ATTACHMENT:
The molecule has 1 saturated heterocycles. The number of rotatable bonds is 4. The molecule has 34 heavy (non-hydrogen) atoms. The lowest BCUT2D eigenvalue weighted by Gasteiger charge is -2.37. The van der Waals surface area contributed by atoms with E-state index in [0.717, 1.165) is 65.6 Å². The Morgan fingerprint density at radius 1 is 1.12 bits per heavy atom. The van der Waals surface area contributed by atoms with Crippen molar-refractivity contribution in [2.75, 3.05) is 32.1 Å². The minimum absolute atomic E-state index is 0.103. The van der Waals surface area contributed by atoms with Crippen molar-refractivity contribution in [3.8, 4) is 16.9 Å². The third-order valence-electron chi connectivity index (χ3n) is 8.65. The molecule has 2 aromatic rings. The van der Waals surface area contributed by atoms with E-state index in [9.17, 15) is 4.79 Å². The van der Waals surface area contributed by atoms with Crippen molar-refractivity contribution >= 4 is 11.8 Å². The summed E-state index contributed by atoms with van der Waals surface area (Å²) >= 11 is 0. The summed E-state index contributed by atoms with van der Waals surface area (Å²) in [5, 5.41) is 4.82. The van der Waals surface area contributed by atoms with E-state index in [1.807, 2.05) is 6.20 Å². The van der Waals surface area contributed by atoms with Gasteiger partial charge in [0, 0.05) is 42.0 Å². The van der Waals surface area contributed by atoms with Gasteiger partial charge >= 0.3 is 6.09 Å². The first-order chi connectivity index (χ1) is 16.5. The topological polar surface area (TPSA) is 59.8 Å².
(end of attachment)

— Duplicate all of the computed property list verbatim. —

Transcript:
The molecule has 1 saturated heterocycles. The number of rotatable bonds is 4. The molecule has 34 heavy (non-hydrogen) atoms. The lowest BCUT2D eigenvalue weighted by Gasteiger charge is -2.37. The van der Waals surface area contributed by atoms with E-state index in [0.717, 1.165) is 65.6 Å². The Morgan fingerprint density at radius 1 is 1.12 bits per heavy atom. The van der Waals surface area contributed by atoms with Crippen molar-refractivity contribution in [2.75, 3.05) is 32.1 Å². The minimum absolute atomic E-state index is 0.103. The van der Waals surface area contributed by atoms with Crippen molar-refractivity contribution in [3.8, 4) is 16.9 Å². The third-order valence-electron chi connectivity index (χ3n) is 8.65. The molecule has 2 aromatic rings. The van der Waals surface area contributed by atoms with E-state index in [9.17, 15) is 4.79 Å². The van der Waals surface area contributed by atoms with Crippen molar-refractivity contribution >= 4 is 11.8 Å². The summed E-state index contributed by atoms with van der Waals surface area (Å²) >= 11 is 0. The summed E-state index contributed by atoms with van der Waals surface area (Å²) in [5, 5.41) is 4.82. The van der Waals surface area contributed by atoms with E-state index in [1.807, 2.05) is 6.20 Å². The van der Waals surface area contributed by atoms with Gasteiger partial charge in [0, 0.05) is 42.0 Å². The van der Waals surface area contributed by atoms with Gasteiger partial charge >= 0.3 is 6.09 Å². The first-order chi connectivity index (χ1) is 16.5. The topological polar surface area (TPSA) is 59.8 Å².